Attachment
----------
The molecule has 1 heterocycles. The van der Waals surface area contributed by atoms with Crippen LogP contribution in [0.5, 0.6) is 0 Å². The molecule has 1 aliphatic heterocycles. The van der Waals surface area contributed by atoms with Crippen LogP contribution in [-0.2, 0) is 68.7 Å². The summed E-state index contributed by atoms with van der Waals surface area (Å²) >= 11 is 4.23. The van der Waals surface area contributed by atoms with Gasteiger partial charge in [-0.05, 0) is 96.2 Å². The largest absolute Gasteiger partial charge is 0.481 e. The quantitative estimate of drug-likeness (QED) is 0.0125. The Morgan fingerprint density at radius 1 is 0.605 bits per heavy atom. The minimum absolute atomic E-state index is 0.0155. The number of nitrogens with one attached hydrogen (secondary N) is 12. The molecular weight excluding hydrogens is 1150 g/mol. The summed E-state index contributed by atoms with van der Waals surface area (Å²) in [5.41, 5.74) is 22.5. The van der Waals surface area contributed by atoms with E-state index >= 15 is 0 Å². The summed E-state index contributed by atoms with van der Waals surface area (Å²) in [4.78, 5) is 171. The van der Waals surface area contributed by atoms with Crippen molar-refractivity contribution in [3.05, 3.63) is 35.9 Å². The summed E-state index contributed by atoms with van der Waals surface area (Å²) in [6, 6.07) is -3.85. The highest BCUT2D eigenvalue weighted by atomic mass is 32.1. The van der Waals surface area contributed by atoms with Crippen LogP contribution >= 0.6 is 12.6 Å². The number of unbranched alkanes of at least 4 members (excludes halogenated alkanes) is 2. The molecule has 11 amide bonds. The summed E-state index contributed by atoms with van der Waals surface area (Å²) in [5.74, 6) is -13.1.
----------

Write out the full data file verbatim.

The molecule has 1 heterocycles. The van der Waals surface area contributed by atoms with Crippen LogP contribution in [0.5, 0.6) is 0 Å². The molecule has 1 aliphatic heterocycles. The van der Waals surface area contributed by atoms with Crippen LogP contribution in [-0.2, 0) is 68.7 Å². The summed E-state index contributed by atoms with van der Waals surface area (Å²) >= 11 is 4.23. The van der Waals surface area contributed by atoms with Gasteiger partial charge in [-0.05, 0) is 96.2 Å². The largest absolute Gasteiger partial charge is 0.481 e. The quantitative estimate of drug-likeness (QED) is 0.0125. The Morgan fingerprint density at radius 1 is 0.605 bits per heavy atom. The minimum absolute atomic E-state index is 0.0155. The number of nitrogens with one attached hydrogen (secondary N) is 12. The molecular weight excluding hydrogens is 1150 g/mol. The summed E-state index contributed by atoms with van der Waals surface area (Å²) in [5.41, 5.74) is 22.5. The van der Waals surface area contributed by atoms with E-state index >= 15 is 0 Å². The summed E-state index contributed by atoms with van der Waals surface area (Å²) in [4.78, 5) is 171. The van der Waals surface area contributed by atoms with Crippen molar-refractivity contribution in [3.05, 3.63) is 35.9 Å². The summed E-state index contributed by atoms with van der Waals surface area (Å²) in [6, 6.07) is -3.85. The highest BCUT2D eigenvalue weighted by atomic mass is 32.1. The van der Waals surface area contributed by atoms with Crippen LogP contribution >= 0.6 is 12.6 Å². The number of unbranched alkanes of at least 4 members (excludes halogenated alkanes) is 2. The molecule has 11 amide bonds. The summed E-state index contributed by atoms with van der Waals surface area (Å²) in [5.74, 6) is -13.1.